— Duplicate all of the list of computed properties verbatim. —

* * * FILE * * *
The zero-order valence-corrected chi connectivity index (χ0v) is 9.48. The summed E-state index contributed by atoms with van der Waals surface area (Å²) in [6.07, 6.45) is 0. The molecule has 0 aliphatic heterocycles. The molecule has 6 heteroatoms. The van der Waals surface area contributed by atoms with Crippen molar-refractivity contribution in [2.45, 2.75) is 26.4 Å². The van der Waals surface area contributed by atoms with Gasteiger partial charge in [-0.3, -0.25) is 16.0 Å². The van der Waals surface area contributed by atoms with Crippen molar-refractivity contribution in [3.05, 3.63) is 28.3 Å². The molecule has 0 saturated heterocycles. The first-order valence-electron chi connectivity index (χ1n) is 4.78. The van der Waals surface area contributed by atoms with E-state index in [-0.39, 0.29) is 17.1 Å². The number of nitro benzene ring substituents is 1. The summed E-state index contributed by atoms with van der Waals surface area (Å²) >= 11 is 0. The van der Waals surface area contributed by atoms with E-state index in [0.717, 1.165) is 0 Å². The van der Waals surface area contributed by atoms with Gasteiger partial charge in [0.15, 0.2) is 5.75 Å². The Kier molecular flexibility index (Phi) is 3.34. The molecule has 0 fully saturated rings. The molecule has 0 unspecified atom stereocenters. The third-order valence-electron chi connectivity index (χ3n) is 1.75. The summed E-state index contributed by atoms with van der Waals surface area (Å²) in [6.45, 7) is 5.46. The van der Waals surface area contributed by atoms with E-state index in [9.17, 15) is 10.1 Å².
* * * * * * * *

The zero-order valence-corrected chi connectivity index (χ0v) is 9.48. The summed E-state index contributed by atoms with van der Waals surface area (Å²) in [6.07, 6.45) is 0. The molecule has 0 aliphatic heterocycles. The molecule has 6 heteroatoms. The van der Waals surface area contributed by atoms with Crippen molar-refractivity contribution in [2.45, 2.75) is 26.4 Å². The van der Waals surface area contributed by atoms with Gasteiger partial charge in [-0.3, -0.25) is 16.0 Å². The van der Waals surface area contributed by atoms with Crippen molar-refractivity contribution in [3.05, 3.63) is 28.3 Å². The molecule has 0 saturated heterocycles. The first-order valence-electron chi connectivity index (χ1n) is 4.78. The van der Waals surface area contributed by atoms with E-state index in [-0.39, 0.29) is 17.1 Å². The number of nitro benzene ring substituents is 1. The summed E-state index contributed by atoms with van der Waals surface area (Å²) >= 11 is 0. The van der Waals surface area contributed by atoms with E-state index in [0.717, 1.165) is 0 Å². The van der Waals surface area contributed by atoms with Gasteiger partial charge in [0.15, 0.2) is 5.75 Å². The Kier molecular flexibility index (Phi) is 3.34. The molecule has 0 fully saturated rings. The molecule has 0 unspecified atom stereocenters. The third-order valence-electron chi connectivity index (χ3n) is 1.75. The summed E-state index contributed by atoms with van der Waals surface area (Å²) in [6.45, 7) is 5.46. The van der Waals surface area contributed by atoms with E-state index in [9.17, 15) is 10.1 Å².